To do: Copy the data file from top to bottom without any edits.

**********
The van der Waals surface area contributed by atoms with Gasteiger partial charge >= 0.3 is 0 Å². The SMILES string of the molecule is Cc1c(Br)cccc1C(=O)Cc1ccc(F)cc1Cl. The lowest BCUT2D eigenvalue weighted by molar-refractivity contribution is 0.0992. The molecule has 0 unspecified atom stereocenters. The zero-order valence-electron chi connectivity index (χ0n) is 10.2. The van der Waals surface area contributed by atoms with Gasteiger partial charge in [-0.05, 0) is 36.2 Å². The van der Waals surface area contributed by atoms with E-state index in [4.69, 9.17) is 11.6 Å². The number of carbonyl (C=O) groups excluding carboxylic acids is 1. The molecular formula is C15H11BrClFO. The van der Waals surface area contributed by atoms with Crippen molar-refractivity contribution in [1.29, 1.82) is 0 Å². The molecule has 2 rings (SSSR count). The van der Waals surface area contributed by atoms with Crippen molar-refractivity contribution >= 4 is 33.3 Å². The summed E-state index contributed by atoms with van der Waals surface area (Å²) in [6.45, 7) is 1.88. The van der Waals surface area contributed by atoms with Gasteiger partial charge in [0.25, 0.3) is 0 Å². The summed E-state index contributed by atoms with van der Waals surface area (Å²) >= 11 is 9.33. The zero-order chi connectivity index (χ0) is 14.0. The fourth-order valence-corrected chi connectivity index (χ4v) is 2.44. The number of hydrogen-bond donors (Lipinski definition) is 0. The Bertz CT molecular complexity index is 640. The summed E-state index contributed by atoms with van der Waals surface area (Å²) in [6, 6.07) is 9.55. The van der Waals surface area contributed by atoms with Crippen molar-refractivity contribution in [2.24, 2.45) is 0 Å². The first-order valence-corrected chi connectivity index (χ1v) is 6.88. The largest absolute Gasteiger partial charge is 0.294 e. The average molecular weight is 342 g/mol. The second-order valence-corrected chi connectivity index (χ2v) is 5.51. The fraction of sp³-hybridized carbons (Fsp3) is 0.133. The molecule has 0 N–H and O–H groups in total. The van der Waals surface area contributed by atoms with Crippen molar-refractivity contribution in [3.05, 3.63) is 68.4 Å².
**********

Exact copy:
The van der Waals surface area contributed by atoms with Gasteiger partial charge >= 0.3 is 0 Å². The SMILES string of the molecule is Cc1c(Br)cccc1C(=O)Cc1ccc(F)cc1Cl. The lowest BCUT2D eigenvalue weighted by molar-refractivity contribution is 0.0992. The molecule has 0 unspecified atom stereocenters. The zero-order valence-electron chi connectivity index (χ0n) is 10.2. The van der Waals surface area contributed by atoms with Gasteiger partial charge in [-0.05, 0) is 36.2 Å². The van der Waals surface area contributed by atoms with E-state index in [4.69, 9.17) is 11.6 Å². The number of carbonyl (C=O) groups excluding carboxylic acids is 1. The molecular formula is C15H11BrClFO. The van der Waals surface area contributed by atoms with Crippen molar-refractivity contribution in [1.29, 1.82) is 0 Å². The molecule has 2 rings (SSSR count). The van der Waals surface area contributed by atoms with Crippen molar-refractivity contribution >= 4 is 33.3 Å². The summed E-state index contributed by atoms with van der Waals surface area (Å²) in [6.45, 7) is 1.88. The van der Waals surface area contributed by atoms with Gasteiger partial charge in [0.25, 0.3) is 0 Å². The summed E-state index contributed by atoms with van der Waals surface area (Å²) >= 11 is 9.33. The zero-order chi connectivity index (χ0) is 14.0. The fourth-order valence-corrected chi connectivity index (χ4v) is 2.44. The number of hydrogen-bond donors (Lipinski definition) is 0. The Bertz CT molecular complexity index is 640. The summed E-state index contributed by atoms with van der Waals surface area (Å²) in [6, 6.07) is 9.55. The van der Waals surface area contributed by atoms with Crippen molar-refractivity contribution in [2.24, 2.45) is 0 Å². The first-order valence-corrected chi connectivity index (χ1v) is 6.88. The largest absolute Gasteiger partial charge is 0.294 e. The average molecular weight is 342 g/mol. The second-order valence-corrected chi connectivity index (χ2v) is 5.51. The fraction of sp³-hybridized carbons (Fsp3) is 0.133. The molecule has 0 N–H and O–H groups in total. The van der Waals surface area contributed by atoms with Crippen molar-refractivity contribution in [3.05, 3.63) is 68.4 Å².